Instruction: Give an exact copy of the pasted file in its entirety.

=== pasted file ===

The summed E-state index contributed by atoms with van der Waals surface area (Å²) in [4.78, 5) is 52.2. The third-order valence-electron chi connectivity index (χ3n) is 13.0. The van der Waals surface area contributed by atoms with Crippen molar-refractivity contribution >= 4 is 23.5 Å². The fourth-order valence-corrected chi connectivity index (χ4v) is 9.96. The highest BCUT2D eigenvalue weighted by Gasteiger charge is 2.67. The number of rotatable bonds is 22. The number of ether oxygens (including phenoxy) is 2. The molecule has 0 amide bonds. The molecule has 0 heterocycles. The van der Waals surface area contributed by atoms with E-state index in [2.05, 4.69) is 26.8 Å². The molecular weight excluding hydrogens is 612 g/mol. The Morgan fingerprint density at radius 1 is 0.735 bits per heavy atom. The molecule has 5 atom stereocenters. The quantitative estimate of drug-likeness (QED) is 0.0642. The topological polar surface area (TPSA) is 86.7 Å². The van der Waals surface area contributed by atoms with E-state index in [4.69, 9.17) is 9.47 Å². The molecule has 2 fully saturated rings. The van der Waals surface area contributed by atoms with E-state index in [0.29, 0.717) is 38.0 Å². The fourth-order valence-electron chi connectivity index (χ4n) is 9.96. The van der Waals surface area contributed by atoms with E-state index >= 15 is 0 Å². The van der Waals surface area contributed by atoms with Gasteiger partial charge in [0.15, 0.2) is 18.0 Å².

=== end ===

The summed E-state index contributed by atoms with van der Waals surface area (Å²) in [4.78, 5) is 52.2. The third-order valence-electron chi connectivity index (χ3n) is 13.0. The van der Waals surface area contributed by atoms with Crippen molar-refractivity contribution >= 4 is 23.5 Å². The fourth-order valence-corrected chi connectivity index (χ4v) is 9.96. The highest BCUT2D eigenvalue weighted by Gasteiger charge is 2.67. The number of rotatable bonds is 22. The number of ether oxygens (including phenoxy) is 2. The molecule has 0 amide bonds. The molecule has 0 heterocycles. The van der Waals surface area contributed by atoms with E-state index in [2.05, 4.69) is 26.8 Å². The molecular weight excluding hydrogens is 612 g/mol. The Morgan fingerprint density at radius 1 is 0.735 bits per heavy atom. The molecule has 5 atom stereocenters. The quantitative estimate of drug-likeness (QED) is 0.0642. The topological polar surface area (TPSA) is 86.7 Å². The van der Waals surface area contributed by atoms with E-state index in [4.69, 9.17) is 9.47 Å². The molecule has 2 fully saturated rings. The van der Waals surface area contributed by atoms with E-state index in [0.29, 0.717) is 38.0 Å². The fourth-order valence-electron chi connectivity index (χ4n) is 9.96. The van der Waals surface area contributed by atoms with E-state index >= 15 is 0 Å². The van der Waals surface area contributed by atoms with Gasteiger partial charge in [0.15, 0.2) is 18.0 Å².